Rick Knox Interview

Added by Matt Clarkson

You’ve seen Rick Knox as a ref on many wrestling shows; Lucha Underground, TNA, PWG and even on Smackdown as Christian’s lawyer. Here are some words from the man himself.

For the people out there who don’t know who you are, could you describe yourself?

I’m just a dedicated referee, who, at the end of the day, wants to be able to say I worked my hardest and did my best to make whatever wrestling show I’m on, that much better and believable. I do have a day job; I am a kitchen designer believe it or not! I have been married for almost 15 years, but have no kids.

How did you start out in wrestling and how did you become a referee?

I was a big fan going back to my early teens. When I was in my 20s, I read a newspaper article on a local wrestling school, The School of Hard Knocks in San Bernardino, California and their home promotion, the EWF (Empire Wrestling Federation). The school was run by two former wrestlers, Billy Anderson and Jesse Hernandez. I started attending their shows in 1995 or so. I never knew independent wrestling existed at all, much less that close to home! I started going and hanging out at the school and shows. I took pictures, helped with programs and flyers, things like that. I had the itch to get in the ring but knew I could not bump with the frequency the students and wrestlers did, so I started refereeing “practice matches” after classes. The wrestlers told Bill and Jesse I was good enough for shows and they should start booking me. So, soon I was working all the EWF shows as their main referee.

You’ve been a ref for many promotions, including Lucha Underground, TNA and PWG to name a few. Any matches stick out that you’ve been involved in?

There are many that stand out…. It’s hard to pinpoint just a couple, but the NWA title switches between Adam Pearce and Colt Cabana were pretty special… The very first time New Japan’s IWGP Jr. Heavyweight title was defended on US soil in a singles match was big (HEAT vs. Daniel Bryan). The Lucha Underground title match between Cage and Prince Puma (which aired on the latest edition of LU) is pretty good…

In PWG, you’ve been known to double as a commentator as well as a ref, do you enjoy it?

Yes I do enjoy doing commentary; it’s a lot of fun but very exhausting. It takes a whole different energy level to keep the excitement going and intensity level up. It is a lot harder than it appears. Massive props to all the commentators who do their job well. It’s a lot of work. Excalibur makes it easy though, because our on-camera chemistry is how we talk to each other in real life.

You’re not afraid to participate in the ring, as people who have seen you in PWG can attest to. Why did you and is it something you’d do again?

It’s funny, EVERY time I have been involved, it was never my idea! I enjoy the spots, they’re fun and the crowd pops huge for it but I would never go up to a wrestler and ASK to be injected into their match. They always come and ASK me if I would be willing to do this or that. Depending on who is asking, I usually do whatever they ask. I trust guys like the Young Bucks, Adam Pearce and Roderick Strong with my life. I can’t say that about every wrestler I work with!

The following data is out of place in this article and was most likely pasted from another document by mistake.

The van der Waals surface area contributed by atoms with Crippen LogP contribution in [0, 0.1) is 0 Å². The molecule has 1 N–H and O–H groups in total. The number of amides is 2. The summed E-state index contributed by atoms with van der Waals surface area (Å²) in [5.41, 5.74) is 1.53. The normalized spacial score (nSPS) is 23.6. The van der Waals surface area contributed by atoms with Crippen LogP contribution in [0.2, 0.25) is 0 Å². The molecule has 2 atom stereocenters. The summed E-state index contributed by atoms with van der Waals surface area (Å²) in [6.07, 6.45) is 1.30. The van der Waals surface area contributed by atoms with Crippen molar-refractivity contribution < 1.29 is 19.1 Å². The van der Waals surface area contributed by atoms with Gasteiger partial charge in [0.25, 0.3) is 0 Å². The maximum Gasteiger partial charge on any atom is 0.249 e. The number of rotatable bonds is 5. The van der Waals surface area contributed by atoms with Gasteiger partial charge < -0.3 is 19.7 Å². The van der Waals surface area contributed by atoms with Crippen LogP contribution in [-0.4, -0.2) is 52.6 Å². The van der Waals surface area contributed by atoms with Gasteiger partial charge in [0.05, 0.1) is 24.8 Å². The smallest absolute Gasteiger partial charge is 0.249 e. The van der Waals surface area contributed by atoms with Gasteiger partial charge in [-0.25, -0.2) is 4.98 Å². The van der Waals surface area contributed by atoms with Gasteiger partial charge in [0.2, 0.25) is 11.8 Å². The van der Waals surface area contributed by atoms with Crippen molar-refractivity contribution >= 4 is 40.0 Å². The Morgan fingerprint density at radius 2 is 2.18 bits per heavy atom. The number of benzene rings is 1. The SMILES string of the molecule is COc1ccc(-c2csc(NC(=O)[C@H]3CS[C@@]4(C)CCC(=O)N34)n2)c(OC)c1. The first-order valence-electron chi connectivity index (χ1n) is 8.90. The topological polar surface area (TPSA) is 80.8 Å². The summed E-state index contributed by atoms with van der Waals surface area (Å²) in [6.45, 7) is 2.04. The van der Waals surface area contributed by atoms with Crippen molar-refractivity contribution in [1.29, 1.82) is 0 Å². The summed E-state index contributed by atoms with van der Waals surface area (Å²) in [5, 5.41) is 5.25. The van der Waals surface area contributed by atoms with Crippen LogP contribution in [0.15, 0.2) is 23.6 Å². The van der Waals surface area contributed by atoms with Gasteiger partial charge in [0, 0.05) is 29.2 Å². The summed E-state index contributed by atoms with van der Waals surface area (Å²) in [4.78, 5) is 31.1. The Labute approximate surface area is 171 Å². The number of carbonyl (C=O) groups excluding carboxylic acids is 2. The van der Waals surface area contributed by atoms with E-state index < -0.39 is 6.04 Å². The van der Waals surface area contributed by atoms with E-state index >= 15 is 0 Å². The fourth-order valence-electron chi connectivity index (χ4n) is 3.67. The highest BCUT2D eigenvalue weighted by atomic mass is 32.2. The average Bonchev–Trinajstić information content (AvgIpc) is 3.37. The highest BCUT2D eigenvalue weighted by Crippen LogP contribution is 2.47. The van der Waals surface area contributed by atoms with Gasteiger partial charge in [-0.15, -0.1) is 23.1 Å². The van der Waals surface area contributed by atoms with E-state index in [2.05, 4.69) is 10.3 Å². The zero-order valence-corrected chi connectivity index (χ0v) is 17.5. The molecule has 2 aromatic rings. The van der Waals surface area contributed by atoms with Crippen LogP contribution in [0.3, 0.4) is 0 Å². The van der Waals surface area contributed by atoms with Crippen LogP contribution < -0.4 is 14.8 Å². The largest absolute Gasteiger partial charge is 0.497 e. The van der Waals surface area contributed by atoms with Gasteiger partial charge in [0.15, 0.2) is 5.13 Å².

Out of the places you’ve been a ref; are there any differences as to the way they do things?

Oh yeah, there can be able differences. For example, at UPW (Ultimate Pro Wrestling, former WWE developmental territory) we would get chastised, even fired, if the matches went over their time limits. At PWG, we really don’t have tomes to stock to and even Super Dragon has thanked me for giving them leeway and not counting them out, etc.

Drake Younger has gone from wrestler to ref in NXT, how is it seeing someone you’ve refereed go on to become to be a ref themselves?

With Drake, it was just so surreal. He was actually very concerned, thinking he took some sort of opportunity from me, I reassured him that WWE hired him for his heart and passion and he deserved every single bit of success he is getting. It makes me feel good that he cites me as one of his main inspirations as a referee.

Do you have any advice for anyone wanting to become a ref?

Advice for aspiring referees, take it seriously but not too seriously. Treat it like a real sporting event but learn to have fun with the wrestlers. Your job is to help get the wrestlers over, not yourself. Fans are paying to see them not you and don’t ever forget that. Also, something I’ve been telling people lately, learn to be ambidextrous and count with both arms. I recently suffered a broken hand during a match and basically could not count with my right hand. I was so sloppy with my left; it was so very awkward that I had to keep using my broken hand.

Can we expect to see you being a ref for years to come?

For years to come? Wow, here’s the deal, I’ve been doing this a long time, almost 20 years. My style has always been very physical and high impact. After these last couple injuries (broken arm in September, broken hand in December) and the workload, I was gearing up for a final run so to speak. But then something called Lucha Underground came along and I couldn’t say no. I mean, it’s everything I wanted in a wrestling promotion, international TV, local tapings, little or no travelling, top notch talent and production. It was kind of re-inspiring if you will!

Is there anything else you’d like to add or plug?

Nothing else to plug really, watch Lucha Underground and help us continue to be able to entertain the world! Thank you.

Thank you to Rick, who is in the middle of shooting the latest set of Lucha Underground tapings, to take time out to answer these questions.

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